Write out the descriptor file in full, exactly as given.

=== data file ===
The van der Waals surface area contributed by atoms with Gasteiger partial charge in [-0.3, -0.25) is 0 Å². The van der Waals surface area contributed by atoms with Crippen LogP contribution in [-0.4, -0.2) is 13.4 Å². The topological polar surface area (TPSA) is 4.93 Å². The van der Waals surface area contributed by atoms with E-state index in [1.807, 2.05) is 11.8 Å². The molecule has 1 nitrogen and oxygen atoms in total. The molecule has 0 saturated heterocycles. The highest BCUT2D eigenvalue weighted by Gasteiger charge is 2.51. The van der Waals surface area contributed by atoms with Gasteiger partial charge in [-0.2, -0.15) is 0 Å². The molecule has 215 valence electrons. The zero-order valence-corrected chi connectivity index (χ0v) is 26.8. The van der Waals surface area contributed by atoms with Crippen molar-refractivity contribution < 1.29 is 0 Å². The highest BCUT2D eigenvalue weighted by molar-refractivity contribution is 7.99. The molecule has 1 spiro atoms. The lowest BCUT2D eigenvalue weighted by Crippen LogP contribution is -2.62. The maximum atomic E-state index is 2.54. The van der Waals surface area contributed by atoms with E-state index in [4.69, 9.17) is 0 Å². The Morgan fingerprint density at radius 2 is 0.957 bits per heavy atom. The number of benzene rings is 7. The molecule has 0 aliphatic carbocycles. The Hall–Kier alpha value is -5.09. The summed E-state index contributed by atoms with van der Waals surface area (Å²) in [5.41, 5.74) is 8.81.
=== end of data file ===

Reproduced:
The van der Waals surface area contributed by atoms with Gasteiger partial charge in [-0.3, -0.25) is 0 Å². The van der Waals surface area contributed by atoms with Crippen LogP contribution in [-0.4, -0.2) is 13.4 Å². The topological polar surface area (TPSA) is 4.93 Å². The van der Waals surface area contributed by atoms with E-state index in [1.807, 2.05) is 11.8 Å². The molecule has 1 nitrogen and oxygen atoms in total. The molecule has 0 saturated heterocycles. The highest BCUT2D eigenvalue weighted by Gasteiger charge is 2.51. The van der Waals surface area contributed by atoms with Gasteiger partial charge in [-0.2, -0.15) is 0 Å². The molecule has 215 valence electrons. The zero-order valence-corrected chi connectivity index (χ0v) is 26.8. The van der Waals surface area contributed by atoms with Crippen molar-refractivity contribution < 1.29 is 0 Å². The highest BCUT2D eigenvalue weighted by molar-refractivity contribution is 7.99. The molecule has 1 spiro atoms. The lowest BCUT2D eigenvalue weighted by Crippen LogP contribution is -2.62. The maximum atomic E-state index is 2.54. The van der Waals surface area contributed by atoms with E-state index in [4.69, 9.17) is 0 Å². The Morgan fingerprint density at radius 2 is 0.957 bits per heavy atom. The number of benzene rings is 7. The molecule has 0 aliphatic carbocycles. The Hall–Kier alpha value is -5.09. The summed E-state index contributed by atoms with van der Waals surface area (Å²) in [5.41, 5.74) is 8.81.